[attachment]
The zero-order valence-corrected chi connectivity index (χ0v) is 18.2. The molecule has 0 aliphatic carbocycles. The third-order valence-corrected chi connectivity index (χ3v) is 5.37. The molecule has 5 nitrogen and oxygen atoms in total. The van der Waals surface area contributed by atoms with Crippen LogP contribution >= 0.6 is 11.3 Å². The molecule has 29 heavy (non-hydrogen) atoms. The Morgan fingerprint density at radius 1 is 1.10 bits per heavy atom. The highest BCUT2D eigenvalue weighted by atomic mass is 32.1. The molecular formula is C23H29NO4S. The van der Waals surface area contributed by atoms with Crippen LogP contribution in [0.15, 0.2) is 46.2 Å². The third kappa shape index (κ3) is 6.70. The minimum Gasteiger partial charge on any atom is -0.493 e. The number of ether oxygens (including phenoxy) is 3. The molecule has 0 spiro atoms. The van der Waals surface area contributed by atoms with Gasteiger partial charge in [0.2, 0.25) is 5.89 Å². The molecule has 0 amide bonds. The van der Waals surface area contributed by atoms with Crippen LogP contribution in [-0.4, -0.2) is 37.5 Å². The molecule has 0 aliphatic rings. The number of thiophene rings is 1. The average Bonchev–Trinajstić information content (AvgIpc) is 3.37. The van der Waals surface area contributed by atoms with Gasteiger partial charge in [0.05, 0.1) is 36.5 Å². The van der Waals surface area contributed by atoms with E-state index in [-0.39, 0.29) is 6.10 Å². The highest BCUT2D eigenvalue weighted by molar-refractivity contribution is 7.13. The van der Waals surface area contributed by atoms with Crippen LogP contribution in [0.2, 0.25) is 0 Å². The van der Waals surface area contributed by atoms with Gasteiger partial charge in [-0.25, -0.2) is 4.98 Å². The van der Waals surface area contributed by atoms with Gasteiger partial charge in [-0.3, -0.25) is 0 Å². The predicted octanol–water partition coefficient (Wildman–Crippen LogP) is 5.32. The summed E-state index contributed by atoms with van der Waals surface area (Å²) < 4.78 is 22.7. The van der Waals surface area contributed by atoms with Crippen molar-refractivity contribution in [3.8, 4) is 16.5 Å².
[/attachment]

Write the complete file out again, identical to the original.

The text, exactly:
The zero-order valence-corrected chi connectivity index (χ0v) is 18.2. The molecule has 0 aliphatic carbocycles. The third-order valence-corrected chi connectivity index (χ3v) is 5.37. The molecule has 5 nitrogen and oxygen atoms in total. The van der Waals surface area contributed by atoms with Crippen LogP contribution >= 0.6 is 11.3 Å². The molecule has 29 heavy (non-hydrogen) atoms. The Morgan fingerprint density at radius 1 is 1.10 bits per heavy atom. The highest BCUT2D eigenvalue weighted by atomic mass is 32.1. The molecular formula is C23H29NO4S. The van der Waals surface area contributed by atoms with Crippen LogP contribution in [0.15, 0.2) is 46.2 Å². The third kappa shape index (κ3) is 6.70. The minimum Gasteiger partial charge on any atom is -0.493 e. The number of ether oxygens (including phenoxy) is 3. The molecule has 0 spiro atoms. The van der Waals surface area contributed by atoms with Gasteiger partial charge in [0.2, 0.25) is 5.89 Å². The molecule has 0 amide bonds. The van der Waals surface area contributed by atoms with Crippen LogP contribution in [-0.4, -0.2) is 37.5 Å². The molecule has 0 aliphatic rings. The number of thiophene rings is 1. The average Bonchev–Trinajstić information content (AvgIpc) is 3.37. The van der Waals surface area contributed by atoms with Gasteiger partial charge in [0.05, 0.1) is 36.5 Å². The van der Waals surface area contributed by atoms with E-state index in [-0.39, 0.29) is 6.10 Å². The highest BCUT2D eigenvalue weighted by molar-refractivity contribution is 7.13. The van der Waals surface area contributed by atoms with Crippen LogP contribution in [0.2, 0.25) is 0 Å². The van der Waals surface area contributed by atoms with Gasteiger partial charge in [-0.25, -0.2) is 4.98 Å². The van der Waals surface area contributed by atoms with Gasteiger partial charge in [-0.3, -0.25) is 0 Å². The predicted octanol–water partition coefficient (Wildman–Crippen LogP) is 5.32. The summed E-state index contributed by atoms with van der Waals surface area (Å²) < 4.78 is 22.7. The van der Waals surface area contributed by atoms with Crippen molar-refractivity contribution in [3.8, 4) is 16.5 Å².